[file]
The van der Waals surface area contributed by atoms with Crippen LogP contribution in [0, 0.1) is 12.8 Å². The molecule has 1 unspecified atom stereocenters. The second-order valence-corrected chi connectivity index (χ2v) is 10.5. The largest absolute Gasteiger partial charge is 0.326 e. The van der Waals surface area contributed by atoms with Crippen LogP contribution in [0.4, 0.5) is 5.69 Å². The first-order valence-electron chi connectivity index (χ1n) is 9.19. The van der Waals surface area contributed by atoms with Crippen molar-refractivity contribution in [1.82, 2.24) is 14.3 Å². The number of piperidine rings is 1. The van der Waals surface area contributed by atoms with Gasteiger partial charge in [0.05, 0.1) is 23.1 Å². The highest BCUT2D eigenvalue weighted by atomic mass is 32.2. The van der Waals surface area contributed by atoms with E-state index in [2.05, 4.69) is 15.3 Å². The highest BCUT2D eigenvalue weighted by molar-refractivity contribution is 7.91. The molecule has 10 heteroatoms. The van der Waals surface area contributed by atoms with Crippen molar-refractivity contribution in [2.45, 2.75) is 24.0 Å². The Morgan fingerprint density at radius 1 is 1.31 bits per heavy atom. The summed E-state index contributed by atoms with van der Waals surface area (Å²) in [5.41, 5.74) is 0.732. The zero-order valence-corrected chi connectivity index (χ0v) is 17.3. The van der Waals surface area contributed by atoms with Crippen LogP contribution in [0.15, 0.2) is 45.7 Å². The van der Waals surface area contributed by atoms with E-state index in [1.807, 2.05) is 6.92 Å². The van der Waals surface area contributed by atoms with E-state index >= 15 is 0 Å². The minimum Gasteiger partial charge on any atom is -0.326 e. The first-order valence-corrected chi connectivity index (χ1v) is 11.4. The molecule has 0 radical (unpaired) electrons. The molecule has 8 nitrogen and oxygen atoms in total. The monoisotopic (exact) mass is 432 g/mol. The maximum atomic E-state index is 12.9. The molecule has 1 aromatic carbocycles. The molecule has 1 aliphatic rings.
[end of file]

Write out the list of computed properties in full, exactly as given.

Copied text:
The van der Waals surface area contributed by atoms with Crippen LogP contribution in [0, 0.1) is 12.8 Å². The molecule has 1 unspecified atom stereocenters. The second-order valence-corrected chi connectivity index (χ2v) is 10.5. The largest absolute Gasteiger partial charge is 0.326 e. The van der Waals surface area contributed by atoms with Crippen LogP contribution in [0.4, 0.5) is 5.69 Å². The first-order valence-electron chi connectivity index (χ1n) is 9.19. The van der Waals surface area contributed by atoms with Crippen molar-refractivity contribution in [1.82, 2.24) is 14.3 Å². The number of piperidine rings is 1. The van der Waals surface area contributed by atoms with Gasteiger partial charge in [0.05, 0.1) is 23.1 Å². The highest BCUT2D eigenvalue weighted by atomic mass is 32.2. The van der Waals surface area contributed by atoms with E-state index in [2.05, 4.69) is 15.3 Å². The highest BCUT2D eigenvalue weighted by molar-refractivity contribution is 7.91. The molecule has 10 heteroatoms. The van der Waals surface area contributed by atoms with Crippen molar-refractivity contribution in [2.45, 2.75) is 24.0 Å². The Morgan fingerprint density at radius 1 is 1.31 bits per heavy atom. The summed E-state index contributed by atoms with van der Waals surface area (Å²) in [5.41, 5.74) is 0.732. The zero-order valence-corrected chi connectivity index (χ0v) is 17.3. The van der Waals surface area contributed by atoms with Crippen LogP contribution in [0.15, 0.2) is 45.7 Å². The van der Waals surface area contributed by atoms with E-state index in [1.807, 2.05) is 6.92 Å². The van der Waals surface area contributed by atoms with E-state index >= 15 is 0 Å². The minimum Gasteiger partial charge on any atom is -0.326 e. The first-order valence-corrected chi connectivity index (χ1v) is 11.4. The molecule has 0 radical (unpaired) electrons. The molecule has 8 nitrogen and oxygen atoms in total. The monoisotopic (exact) mass is 432 g/mol. The maximum atomic E-state index is 12.9. The molecule has 1 aromatic carbocycles. The molecule has 1 aliphatic rings.